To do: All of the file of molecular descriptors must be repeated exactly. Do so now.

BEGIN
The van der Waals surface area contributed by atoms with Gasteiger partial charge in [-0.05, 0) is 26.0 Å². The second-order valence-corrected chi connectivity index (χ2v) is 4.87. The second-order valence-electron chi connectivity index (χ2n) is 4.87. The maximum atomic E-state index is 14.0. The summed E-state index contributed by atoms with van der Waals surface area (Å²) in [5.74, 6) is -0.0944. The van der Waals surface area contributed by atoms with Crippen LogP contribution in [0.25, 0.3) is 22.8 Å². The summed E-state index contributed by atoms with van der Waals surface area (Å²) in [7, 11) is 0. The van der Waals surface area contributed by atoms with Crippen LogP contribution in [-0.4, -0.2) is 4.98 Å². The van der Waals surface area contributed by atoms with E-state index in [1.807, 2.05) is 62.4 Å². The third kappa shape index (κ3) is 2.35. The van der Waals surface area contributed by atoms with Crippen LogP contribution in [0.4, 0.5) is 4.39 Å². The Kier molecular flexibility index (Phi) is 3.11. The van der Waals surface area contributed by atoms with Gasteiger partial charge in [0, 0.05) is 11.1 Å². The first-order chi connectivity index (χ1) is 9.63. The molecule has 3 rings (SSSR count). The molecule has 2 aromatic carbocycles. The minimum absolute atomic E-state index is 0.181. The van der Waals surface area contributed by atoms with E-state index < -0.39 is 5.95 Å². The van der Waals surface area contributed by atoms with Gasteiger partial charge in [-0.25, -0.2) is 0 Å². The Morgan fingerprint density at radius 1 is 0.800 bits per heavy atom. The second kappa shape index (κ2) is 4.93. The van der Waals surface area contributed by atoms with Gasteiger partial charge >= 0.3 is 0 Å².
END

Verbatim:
The van der Waals surface area contributed by atoms with Gasteiger partial charge in [-0.05, 0) is 26.0 Å². The second-order valence-corrected chi connectivity index (χ2v) is 4.87. The second-order valence-electron chi connectivity index (χ2n) is 4.87. The maximum atomic E-state index is 14.0. The summed E-state index contributed by atoms with van der Waals surface area (Å²) in [5.74, 6) is -0.0944. The van der Waals surface area contributed by atoms with Crippen LogP contribution in [0.25, 0.3) is 22.8 Å². The summed E-state index contributed by atoms with van der Waals surface area (Å²) in [7, 11) is 0. The van der Waals surface area contributed by atoms with Crippen LogP contribution in [-0.4, -0.2) is 4.98 Å². The van der Waals surface area contributed by atoms with E-state index in [1.807, 2.05) is 62.4 Å². The third kappa shape index (κ3) is 2.35. The van der Waals surface area contributed by atoms with Crippen LogP contribution in [0.4, 0.5) is 4.39 Å². The Kier molecular flexibility index (Phi) is 3.11. The van der Waals surface area contributed by atoms with Gasteiger partial charge in [0, 0.05) is 11.1 Å². The first-order chi connectivity index (χ1) is 9.63. The molecule has 3 rings (SSSR count). The molecule has 2 aromatic carbocycles. The minimum absolute atomic E-state index is 0.181. The van der Waals surface area contributed by atoms with E-state index < -0.39 is 5.95 Å². The van der Waals surface area contributed by atoms with Gasteiger partial charge in [-0.25, -0.2) is 0 Å². The Morgan fingerprint density at radius 1 is 0.800 bits per heavy atom. The second kappa shape index (κ2) is 4.93. The van der Waals surface area contributed by atoms with Gasteiger partial charge >= 0.3 is 0 Å².